What are the types of contact lenses and definitions?

Contact Lenses

Contact Lenses – Necessary: When eyeglasses do not achieve the best visual potential, contact lenses may become necessary. This can be due to keratoconus, corneal trauma, or postsurgical irregularity in the corneal surface.

Contact Lenses – Elective: Many patients choose to wear contact lenses even though glasses achieve a full visual correction. This is considered an elective situation.

Contact Lens Options

Soft Contacts

  • Daily Wear: Lenses are worn during the day and removed each night to be cleaned and disinfected.
  • Extended Wear: Lenses are worn at night, but they must be removed for cleaning and disinfecting at least once a week.
  • Disposable: Lenses are worn during the day and removed at night. They don’t need to be cleaned or disinfected, but are used for the recommended time-frame and then discarded.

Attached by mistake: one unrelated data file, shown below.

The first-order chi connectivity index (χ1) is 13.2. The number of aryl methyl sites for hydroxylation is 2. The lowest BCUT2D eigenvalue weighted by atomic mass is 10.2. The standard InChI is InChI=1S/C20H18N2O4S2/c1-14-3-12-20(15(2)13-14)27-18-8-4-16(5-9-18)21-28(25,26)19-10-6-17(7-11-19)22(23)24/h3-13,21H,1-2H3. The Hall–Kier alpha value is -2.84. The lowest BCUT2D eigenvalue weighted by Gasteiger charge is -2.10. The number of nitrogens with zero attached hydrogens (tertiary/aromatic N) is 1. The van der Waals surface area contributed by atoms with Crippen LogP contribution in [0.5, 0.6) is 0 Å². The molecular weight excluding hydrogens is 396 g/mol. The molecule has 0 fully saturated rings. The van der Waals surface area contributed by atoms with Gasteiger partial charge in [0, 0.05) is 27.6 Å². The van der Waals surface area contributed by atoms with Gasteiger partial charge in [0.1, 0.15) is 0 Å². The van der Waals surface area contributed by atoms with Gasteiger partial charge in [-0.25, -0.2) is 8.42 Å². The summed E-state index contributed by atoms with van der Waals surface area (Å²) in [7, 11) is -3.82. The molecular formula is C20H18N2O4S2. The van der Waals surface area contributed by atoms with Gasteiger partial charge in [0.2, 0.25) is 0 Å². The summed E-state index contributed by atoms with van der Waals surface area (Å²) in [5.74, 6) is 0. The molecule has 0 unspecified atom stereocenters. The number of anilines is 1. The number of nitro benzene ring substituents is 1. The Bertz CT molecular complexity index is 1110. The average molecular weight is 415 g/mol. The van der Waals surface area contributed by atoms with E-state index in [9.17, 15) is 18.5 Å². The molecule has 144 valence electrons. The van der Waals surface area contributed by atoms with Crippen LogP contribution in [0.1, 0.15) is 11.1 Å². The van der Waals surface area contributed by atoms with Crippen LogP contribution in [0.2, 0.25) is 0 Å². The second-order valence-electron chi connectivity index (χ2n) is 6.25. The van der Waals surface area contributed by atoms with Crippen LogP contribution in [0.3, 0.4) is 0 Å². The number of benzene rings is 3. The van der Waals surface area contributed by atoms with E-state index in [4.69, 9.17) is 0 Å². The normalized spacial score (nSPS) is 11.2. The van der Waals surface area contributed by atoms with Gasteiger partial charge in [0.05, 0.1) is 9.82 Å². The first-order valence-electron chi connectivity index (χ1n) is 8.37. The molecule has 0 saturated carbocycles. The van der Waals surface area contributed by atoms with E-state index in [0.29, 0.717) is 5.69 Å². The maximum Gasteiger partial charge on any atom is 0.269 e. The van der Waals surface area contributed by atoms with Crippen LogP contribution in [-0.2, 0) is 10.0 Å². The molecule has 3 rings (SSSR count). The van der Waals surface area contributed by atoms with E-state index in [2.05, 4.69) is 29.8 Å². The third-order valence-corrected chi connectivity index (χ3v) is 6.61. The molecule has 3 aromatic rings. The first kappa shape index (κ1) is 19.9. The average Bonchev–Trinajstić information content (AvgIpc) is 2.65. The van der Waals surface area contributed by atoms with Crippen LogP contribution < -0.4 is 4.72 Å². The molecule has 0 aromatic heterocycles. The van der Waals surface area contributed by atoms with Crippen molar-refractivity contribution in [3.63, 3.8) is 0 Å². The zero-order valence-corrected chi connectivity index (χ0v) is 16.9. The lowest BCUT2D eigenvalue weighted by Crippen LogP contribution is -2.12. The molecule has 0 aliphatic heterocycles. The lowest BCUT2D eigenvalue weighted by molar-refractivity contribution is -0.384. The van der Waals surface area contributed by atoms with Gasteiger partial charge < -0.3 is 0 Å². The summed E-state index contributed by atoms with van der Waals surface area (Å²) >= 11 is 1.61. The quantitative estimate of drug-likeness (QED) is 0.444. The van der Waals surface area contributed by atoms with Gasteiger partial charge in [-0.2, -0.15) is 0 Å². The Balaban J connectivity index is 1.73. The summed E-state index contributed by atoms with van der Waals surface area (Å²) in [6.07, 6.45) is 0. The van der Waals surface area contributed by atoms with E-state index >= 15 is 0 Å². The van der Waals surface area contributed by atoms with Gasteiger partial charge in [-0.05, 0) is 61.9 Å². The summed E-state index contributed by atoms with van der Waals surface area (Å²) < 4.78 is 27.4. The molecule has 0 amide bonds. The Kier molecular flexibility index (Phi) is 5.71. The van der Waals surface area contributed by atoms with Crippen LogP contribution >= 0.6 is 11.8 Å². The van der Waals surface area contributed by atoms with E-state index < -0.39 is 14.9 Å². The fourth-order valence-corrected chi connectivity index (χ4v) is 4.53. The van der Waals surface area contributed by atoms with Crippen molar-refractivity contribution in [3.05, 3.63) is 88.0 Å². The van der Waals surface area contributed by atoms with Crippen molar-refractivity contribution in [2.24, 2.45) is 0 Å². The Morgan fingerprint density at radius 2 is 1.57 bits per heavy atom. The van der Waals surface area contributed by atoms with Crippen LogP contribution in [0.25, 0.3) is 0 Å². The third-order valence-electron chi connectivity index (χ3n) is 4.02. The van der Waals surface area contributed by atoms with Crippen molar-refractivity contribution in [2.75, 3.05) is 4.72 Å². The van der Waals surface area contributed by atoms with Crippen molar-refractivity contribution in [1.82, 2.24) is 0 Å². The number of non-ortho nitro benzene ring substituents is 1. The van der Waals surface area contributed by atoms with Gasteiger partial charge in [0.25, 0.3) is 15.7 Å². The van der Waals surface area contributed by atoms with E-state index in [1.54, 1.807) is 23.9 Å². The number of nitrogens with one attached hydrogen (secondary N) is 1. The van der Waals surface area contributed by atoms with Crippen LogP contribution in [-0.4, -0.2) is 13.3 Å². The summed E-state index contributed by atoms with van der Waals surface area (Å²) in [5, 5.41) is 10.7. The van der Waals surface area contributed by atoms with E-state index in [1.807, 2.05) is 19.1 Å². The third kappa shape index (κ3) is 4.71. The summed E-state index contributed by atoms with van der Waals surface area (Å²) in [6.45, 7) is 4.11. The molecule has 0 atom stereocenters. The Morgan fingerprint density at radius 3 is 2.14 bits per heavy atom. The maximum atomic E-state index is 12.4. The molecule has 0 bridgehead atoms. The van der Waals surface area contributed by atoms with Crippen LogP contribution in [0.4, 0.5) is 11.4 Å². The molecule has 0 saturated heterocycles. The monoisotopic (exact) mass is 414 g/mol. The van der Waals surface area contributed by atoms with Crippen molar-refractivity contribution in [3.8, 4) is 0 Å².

Rigid Contacts

  • Gas Permeable: Rigid lenses that, unlike “hard lenses” of the past, allow oxygen to pass through to the eye to keep it healthy. Gas permeable lenses provide better vision, durability, and deposit resistance than soft contact lenses.
  • Ortho-K: A type of lens used to reshape the cornea so that when removed, regular vision is improved, although the effect is temporary. These lenses are also referred to as “night time contacts.”

Specialized Contacts

  • Toric: Lenses are specially shaped and fitted to treat astigmatism.
  • Multifocal: Correct nearsightedness, farsightedness, and astigmatism.
  • Tinted: Contacts can be tinted, either for cosmetic or therapeutic purposes. An example of a therapeutic purpose is to enhance color perception to help compensate for color blindness.